Ember.$.ajax({
        url: ENV.host + "/users",
        type: "POST",
        data: JSON.stringify({
          "user": {
            "name": this.get('nameInput'),
            "email": this.get('emailInput'), // you're getting this property from the controller now
            "password": this.get('passwordInput'),
            "password_confirmation": this.get('passwordConfirmationInput'),
          }
        })
      }).then(() => {
        // Transition
      }).catch(function(error) {
        // self points at the OLD definition of 'this', aka the controller, which is what we want
        self.set('errorMessage', error.error || error);
      });
    }
  }

For more reading on this I’d recommend reading up on javascript function context and binding and such. It’s a pretty big and confusing topic and can take some time to understand. But in this context, basically anytime you have a promise and are doing something like ‘then’ or ‘catch’ and passing in a function, that function that you pass in will have a different context and you’ll have to do something like the “self” trick above if you want that function to have access to the original context.

EDIT: in the solution, note that you could use either ‘this’ or ‘self’ to get the props from the controller. Since you are constructing the ‘data’ property of the ajax call object in the “root” of the save action, you are still in the correct context. For consistency you could change all of the this.get(...) calls to self.get(...)


#9

So I would do something like this?

import Ember from 'ember';
import ENV from '../config/environment'

export default Ember.Controller.extend({
  actions: {
    save() {
      let self = this;
      Ember.$.ajax({
        url: ENV.host + "/users",
        type: "POST",
        data: JSON.stringify({
          "user": {
            "name": self.get('nameInput'),
            "email": self.get('emailInput'), // you're getting this property from the controller now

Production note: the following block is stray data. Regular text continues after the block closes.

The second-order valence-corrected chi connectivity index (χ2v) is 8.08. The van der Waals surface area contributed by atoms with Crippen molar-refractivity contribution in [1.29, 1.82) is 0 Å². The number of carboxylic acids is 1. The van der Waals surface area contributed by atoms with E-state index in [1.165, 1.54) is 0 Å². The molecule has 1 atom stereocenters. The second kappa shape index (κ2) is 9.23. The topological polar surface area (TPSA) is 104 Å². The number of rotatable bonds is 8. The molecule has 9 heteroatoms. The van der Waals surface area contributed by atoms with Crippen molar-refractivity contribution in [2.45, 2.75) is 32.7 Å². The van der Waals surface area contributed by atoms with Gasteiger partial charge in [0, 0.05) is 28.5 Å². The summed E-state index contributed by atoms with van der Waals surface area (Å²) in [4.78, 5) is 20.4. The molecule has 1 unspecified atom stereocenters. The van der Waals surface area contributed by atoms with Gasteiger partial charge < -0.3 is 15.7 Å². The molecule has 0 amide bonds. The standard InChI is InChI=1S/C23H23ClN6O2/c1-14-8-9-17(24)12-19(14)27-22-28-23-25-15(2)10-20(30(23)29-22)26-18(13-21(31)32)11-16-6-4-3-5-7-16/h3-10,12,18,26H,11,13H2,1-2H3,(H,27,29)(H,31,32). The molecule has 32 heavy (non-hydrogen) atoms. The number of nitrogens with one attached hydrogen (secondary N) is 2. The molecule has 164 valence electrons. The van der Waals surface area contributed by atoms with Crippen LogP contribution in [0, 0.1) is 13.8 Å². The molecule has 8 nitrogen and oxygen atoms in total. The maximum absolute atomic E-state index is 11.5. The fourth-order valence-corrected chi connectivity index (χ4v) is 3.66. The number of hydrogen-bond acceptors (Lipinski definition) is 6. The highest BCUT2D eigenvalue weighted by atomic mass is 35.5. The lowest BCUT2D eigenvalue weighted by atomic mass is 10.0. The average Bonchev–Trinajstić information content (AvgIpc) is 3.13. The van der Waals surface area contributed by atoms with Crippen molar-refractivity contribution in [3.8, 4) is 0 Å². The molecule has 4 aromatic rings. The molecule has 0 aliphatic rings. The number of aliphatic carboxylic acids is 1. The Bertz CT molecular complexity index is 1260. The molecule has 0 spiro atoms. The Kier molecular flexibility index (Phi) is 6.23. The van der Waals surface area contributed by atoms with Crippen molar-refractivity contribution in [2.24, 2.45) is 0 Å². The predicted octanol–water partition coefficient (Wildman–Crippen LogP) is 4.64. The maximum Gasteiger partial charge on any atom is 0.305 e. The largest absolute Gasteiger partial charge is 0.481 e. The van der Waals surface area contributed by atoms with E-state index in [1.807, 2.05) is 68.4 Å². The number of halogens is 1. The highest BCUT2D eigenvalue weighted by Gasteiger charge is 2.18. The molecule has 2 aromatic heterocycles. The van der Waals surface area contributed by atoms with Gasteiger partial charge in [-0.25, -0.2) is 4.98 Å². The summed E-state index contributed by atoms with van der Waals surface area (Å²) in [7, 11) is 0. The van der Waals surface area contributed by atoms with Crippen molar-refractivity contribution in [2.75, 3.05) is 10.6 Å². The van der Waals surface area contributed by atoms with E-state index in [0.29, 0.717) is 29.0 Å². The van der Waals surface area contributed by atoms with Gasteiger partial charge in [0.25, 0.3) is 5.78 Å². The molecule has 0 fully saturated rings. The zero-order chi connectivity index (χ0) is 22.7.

"password": self.get('passwordInput'),
            "password_confirmation": self.get('passwordConfirmationInput'),
          }
        })
      }).then(() => {
        // Transition
      }).catch(function(error) {
        self.set('errorMessage', error.error || error);
      });
    }
  }
});

Which at the moment sends a POST to the server with this JSON {"user":{}}


#10

Ah sorry that’s because your form is in a component, and I was thinking it was in the main template. So in that case your {{input}} tags are binding to properties on the component. So in the component submit/save action, you’d want to return an object like this:

return {
  email: this.get('emailInput'),
  password: this.get('passwordInput'),
  //.. etc
}

and then the component should pass that action to the controller, and in the controllers save action you should take that ‘user’ argument like you did before (or you could call it form or something) and then in the ajax call you would say user.get('email') like before. Sorry again for the confusion, I didn’t realize the inputs where in the component. So in summary, the inputs will be bound to props on the component level, the component action handler should get those values and assemble them into an object, and then pass an action (with the object) out to the controller. Then the controller receives that object in its action handler, gets each prop from it in the ajax call, and you should be golden.


#11

That did the trick. Thank you very much for helping me out, you went above and beyond.


#12

Glad I could help! There’s definitely a lot to wrap your head around there.